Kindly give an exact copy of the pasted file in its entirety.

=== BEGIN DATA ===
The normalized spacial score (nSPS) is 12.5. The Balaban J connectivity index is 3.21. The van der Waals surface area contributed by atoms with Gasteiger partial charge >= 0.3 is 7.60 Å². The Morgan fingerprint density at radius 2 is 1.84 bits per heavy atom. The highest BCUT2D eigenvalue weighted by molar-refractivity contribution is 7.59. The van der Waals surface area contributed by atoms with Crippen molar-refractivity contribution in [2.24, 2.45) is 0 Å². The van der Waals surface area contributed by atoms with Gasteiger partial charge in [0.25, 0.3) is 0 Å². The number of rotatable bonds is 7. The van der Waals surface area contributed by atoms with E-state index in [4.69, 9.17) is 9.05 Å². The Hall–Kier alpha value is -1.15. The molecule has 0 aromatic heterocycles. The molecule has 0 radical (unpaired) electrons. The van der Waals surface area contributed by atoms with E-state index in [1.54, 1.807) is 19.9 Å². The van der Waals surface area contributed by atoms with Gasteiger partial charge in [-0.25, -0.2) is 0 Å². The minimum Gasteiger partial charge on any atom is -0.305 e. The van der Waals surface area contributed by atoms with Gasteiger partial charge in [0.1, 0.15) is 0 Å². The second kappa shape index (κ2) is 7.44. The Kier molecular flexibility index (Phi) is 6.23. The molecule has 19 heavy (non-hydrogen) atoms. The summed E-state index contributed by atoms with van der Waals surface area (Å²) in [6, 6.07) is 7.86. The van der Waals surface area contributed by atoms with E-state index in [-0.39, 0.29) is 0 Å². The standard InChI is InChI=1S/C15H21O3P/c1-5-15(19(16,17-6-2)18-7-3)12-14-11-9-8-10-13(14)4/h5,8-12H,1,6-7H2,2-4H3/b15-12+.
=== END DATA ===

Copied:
The normalized spacial score (nSPS) is 12.5. The Balaban J connectivity index is 3.21. The van der Waals surface area contributed by atoms with Gasteiger partial charge >= 0.3 is 7.60 Å². The Morgan fingerprint density at radius 2 is 1.84 bits per heavy atom. The highest BCUT2D eigenvalue weighted by molar-refractivity contribution is 7.59. The van der Waals surface area contributed by atoms with Crippen molar-refractivity contribution in [2.24, 2.45) is 0 Å². The van der Waals surface area contributed by atoms with Gasteiger partial charge in [0.25, 0.3) is 0 Å². The number of rotatable bonds is 7. The van der Waals surface area contributed by atoms with E-state index in [4.69, 9.17) is 9.05 Å². The Hall–Kier alpha value is -1.15. The molecule has 0 aromatic heterocycles. The molecule has 0 radical (unpaired) electrons. The van der Waals surface area contributed by atoms with E-state index in [1.54, 1.807) is 19.9 Å². The van der Waals surface area contributed by atoms with Gasteiger partial charge in [-0.25, -0.2) is 0 Å². The minimum Gasteiger partial charge on any atom is -0.305 e. The van der Waals surface area contributed by atoms with Gasteiger partial charge in [0.1, 0.15) is 0 Å². The second kappa shape index (κ2) is 7.44. The Kier molecular flexibility index (Phi) is 6.23. The molecule has 19 heavy (non-hydrogen) atoms. The summed E-state index contributed by atoms with van der Waals surface area (Å²) in [6, 6.07) is 7.86. The van der Waals surface area contributed by atoms with E-state index in [-0.39, 0.29) is 0 Å². The standard InChI is InChI=1S/C15H21O3P/c1-5-15(19(16,17-6-2)18-7-3)12-14-11-9-8-10-13(14)4/h5,8-12H,1,6-7H2,2-4H3/b15-12+.